Psoriasis and Comorbid Conditions

Merely Me Health Guide
  • In my last post we talked about how pain can be associated with psoriasis.  In addition to dealing with the symptom of pain, psoriasis sufferers may also be at an increased risk for developing co-morbid medical conditions. There are many studies which show that having psoriasis is linked with multiple diseases and can even shorten the lifespan of the psoriasis patient. In this post we are going to discuss these comorbid conditions so that you focus on prevention of these diseases or seek early treatment if you should develop any symptoms.


    Here are some of the possible co-existing illnesses and medical conditions associated with psoriasis:

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    Psoriatic Arthritis


    Up to 30% of psoriasis patients will also develop psoriatic arthritis. Psoriatic arthritis often causes pain, stiffness and swelling in and around the joints.


    You can read more about psoriatic arthritis from the National Psoriasis Foundation.



    Crohn’s Disease


    The National Psoriasis Foundation cites research to show that individuals having psoriasis may be at greater risk for developing crohn’s disease. Crohn’s disease is a chronic inflammation of the intestines, usually confined to the lower part of the small intestine called the ileum. Symptoms may include abdominal pain in the lower right area, diarrhea, rectal bleeding, and weight loss.


    For more information about crohn’s disease please visit our Understanding Crohn’s Center.


    There is much research, including a 2005 study published in the Journal of Dermatologic Treatment, to show that one of the more common comorbid conditions associated with psoriasis is the development of diabetes. Diabetes is characterized by elevated blood sugar (glucose) levels due to the body’s inability to produce sufficient insulin.

    Some of the symptoms associated with the onset of diabetes may include: Frequent urination, feeling thirsty all the time, intense hunger, increased fatigue, irritability, blurred vision, weight gain, and numbness or tingling in the hands and feet.

    To find out more about diabetes please visit MyDiabetesCentral.



    In a 2005 study reported in the Archives of Dermatology it was found that patients with psoriasis were more likely to be obese. The National Institutes of Health define obesity as having a body mass index (BMI) of 30 or higher. If your BMI is 40 or more then you are considered morbidly obese.

    Obesity is considered to have a negative impact on one’s general health and is associated with an increased risk for developing joint problems, diabetes, or heart disease.

    To find out your BMI you can use the Body Mass Index Calculator on MyObesityConnection.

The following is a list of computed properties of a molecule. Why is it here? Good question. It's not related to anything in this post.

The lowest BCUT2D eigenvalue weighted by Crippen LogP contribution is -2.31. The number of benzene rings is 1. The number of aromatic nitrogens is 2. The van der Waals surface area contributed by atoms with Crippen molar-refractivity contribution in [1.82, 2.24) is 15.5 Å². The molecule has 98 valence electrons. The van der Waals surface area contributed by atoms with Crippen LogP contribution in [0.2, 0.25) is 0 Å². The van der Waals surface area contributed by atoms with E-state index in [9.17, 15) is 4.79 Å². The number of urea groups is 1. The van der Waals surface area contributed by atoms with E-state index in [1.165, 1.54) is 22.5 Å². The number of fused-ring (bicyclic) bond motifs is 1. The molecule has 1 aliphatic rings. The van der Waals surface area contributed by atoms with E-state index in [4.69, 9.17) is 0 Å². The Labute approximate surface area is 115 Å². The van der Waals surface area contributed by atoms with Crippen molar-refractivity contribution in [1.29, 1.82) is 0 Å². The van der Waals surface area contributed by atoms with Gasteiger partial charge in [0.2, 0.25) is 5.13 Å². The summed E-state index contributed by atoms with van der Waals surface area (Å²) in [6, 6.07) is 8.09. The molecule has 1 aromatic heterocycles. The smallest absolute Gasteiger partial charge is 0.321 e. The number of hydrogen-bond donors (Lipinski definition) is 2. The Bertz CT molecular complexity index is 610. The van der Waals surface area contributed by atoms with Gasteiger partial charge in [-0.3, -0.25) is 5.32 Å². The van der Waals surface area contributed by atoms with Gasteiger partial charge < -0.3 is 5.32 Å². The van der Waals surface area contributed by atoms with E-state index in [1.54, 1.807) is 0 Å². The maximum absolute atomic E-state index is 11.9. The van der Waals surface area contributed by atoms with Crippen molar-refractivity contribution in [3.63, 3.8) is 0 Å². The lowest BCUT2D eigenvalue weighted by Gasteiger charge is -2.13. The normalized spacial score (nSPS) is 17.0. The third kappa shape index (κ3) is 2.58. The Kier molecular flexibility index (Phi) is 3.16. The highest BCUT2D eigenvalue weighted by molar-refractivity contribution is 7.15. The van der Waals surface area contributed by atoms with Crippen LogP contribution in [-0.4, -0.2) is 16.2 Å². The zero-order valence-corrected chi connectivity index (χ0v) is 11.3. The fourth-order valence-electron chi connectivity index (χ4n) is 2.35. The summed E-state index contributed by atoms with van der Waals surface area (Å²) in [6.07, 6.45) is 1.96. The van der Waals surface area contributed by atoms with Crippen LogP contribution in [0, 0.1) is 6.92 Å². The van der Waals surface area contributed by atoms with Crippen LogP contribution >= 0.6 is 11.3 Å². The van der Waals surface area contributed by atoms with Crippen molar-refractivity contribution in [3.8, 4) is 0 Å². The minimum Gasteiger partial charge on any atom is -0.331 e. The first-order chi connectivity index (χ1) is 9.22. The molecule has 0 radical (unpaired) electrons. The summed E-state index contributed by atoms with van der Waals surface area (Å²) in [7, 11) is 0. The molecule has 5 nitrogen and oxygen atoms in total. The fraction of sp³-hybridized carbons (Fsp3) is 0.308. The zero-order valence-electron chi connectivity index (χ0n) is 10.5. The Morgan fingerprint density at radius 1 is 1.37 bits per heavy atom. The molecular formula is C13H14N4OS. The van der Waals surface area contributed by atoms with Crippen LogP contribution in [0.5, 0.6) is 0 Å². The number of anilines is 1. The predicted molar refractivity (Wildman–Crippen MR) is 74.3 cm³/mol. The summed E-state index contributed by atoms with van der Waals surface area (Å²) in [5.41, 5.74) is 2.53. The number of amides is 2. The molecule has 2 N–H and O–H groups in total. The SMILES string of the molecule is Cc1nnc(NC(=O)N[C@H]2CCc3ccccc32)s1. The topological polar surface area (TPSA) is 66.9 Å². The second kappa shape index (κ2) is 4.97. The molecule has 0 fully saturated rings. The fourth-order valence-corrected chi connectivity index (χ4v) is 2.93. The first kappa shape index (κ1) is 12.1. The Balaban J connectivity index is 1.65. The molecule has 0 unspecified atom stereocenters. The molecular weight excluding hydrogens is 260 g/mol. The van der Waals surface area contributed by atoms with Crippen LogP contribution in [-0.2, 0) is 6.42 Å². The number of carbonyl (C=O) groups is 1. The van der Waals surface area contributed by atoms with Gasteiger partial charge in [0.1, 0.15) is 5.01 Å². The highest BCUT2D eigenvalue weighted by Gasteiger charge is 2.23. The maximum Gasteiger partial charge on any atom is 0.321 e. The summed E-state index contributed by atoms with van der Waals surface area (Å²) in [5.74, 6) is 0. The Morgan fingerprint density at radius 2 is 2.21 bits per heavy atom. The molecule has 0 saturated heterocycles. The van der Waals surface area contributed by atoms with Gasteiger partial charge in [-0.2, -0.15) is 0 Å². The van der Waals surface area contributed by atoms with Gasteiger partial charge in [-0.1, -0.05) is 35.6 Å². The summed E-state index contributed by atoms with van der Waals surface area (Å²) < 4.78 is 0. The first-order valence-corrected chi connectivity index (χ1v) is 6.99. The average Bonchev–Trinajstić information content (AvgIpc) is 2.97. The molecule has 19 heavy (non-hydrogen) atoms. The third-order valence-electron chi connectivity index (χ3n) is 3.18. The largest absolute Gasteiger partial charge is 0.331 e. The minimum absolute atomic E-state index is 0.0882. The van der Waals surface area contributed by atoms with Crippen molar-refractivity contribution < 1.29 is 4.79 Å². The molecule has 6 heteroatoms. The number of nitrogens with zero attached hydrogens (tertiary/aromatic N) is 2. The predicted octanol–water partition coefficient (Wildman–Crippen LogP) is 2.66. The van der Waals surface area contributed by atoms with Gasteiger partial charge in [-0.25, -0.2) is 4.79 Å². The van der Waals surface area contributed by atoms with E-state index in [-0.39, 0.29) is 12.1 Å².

Hypertension and Heart Disease

    The National Psoriasis Foundation lists hypertension and heart disease as some of the more common comorbid conditions for psoriasis patients. Hypertension is also more commonly called high blood pressure. This means that you have elevated levels of pressure of blood in your arteries. One of the dangers of having chronic high blood pressure is that it can cause serious damage to your heart. Heart disease is a general term to describe a variety of conditions leading to a greater risk of heart attack or even heart failure.


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    To find out more about hypertension please visit Health Central’s HighBloodPressureConnection.

    To find out how to prevent and treat heart disease please visit MyHeartCentral.


    Anxiety and Depression

    In an interview with Doctor Lawrence Green we explored the psychological impact of having psoriasis. There is much research to show that patients with psoriasis may be more at risk for developing anxiety and mood related problems.

    If you are suffering from either anxiety or depression as the result of having psoriasis you are not alone. There is support and help. For support, information, and resources on how to deal with anxiety please visit Health Central’s Anxiety Connection.  Likewise MyDepressionConnection can help you to cope with symptoms and difficulties related to depression.


    It is unknown as to why there are so many comorbid conditions associated with having psoriasis. One theory is that many of these diseases share a common underlying link to being a part of a larger “systemic disorder of inflammation.” The hope is that, in time, research will be able to narrow in on the common features of these conditions to find the root cause of them all. Until then, it is wise to be aware of these common co-existing conditions so that you can either prevent them from happening in the first place or detect the early symptoms and get treated before it becomes a serious problem.


    For more information and support for coping with the diagnosis of psoriasis or other chronic skin conditions please join us here on MySkinCareConnection.

Published On: November 15, 2010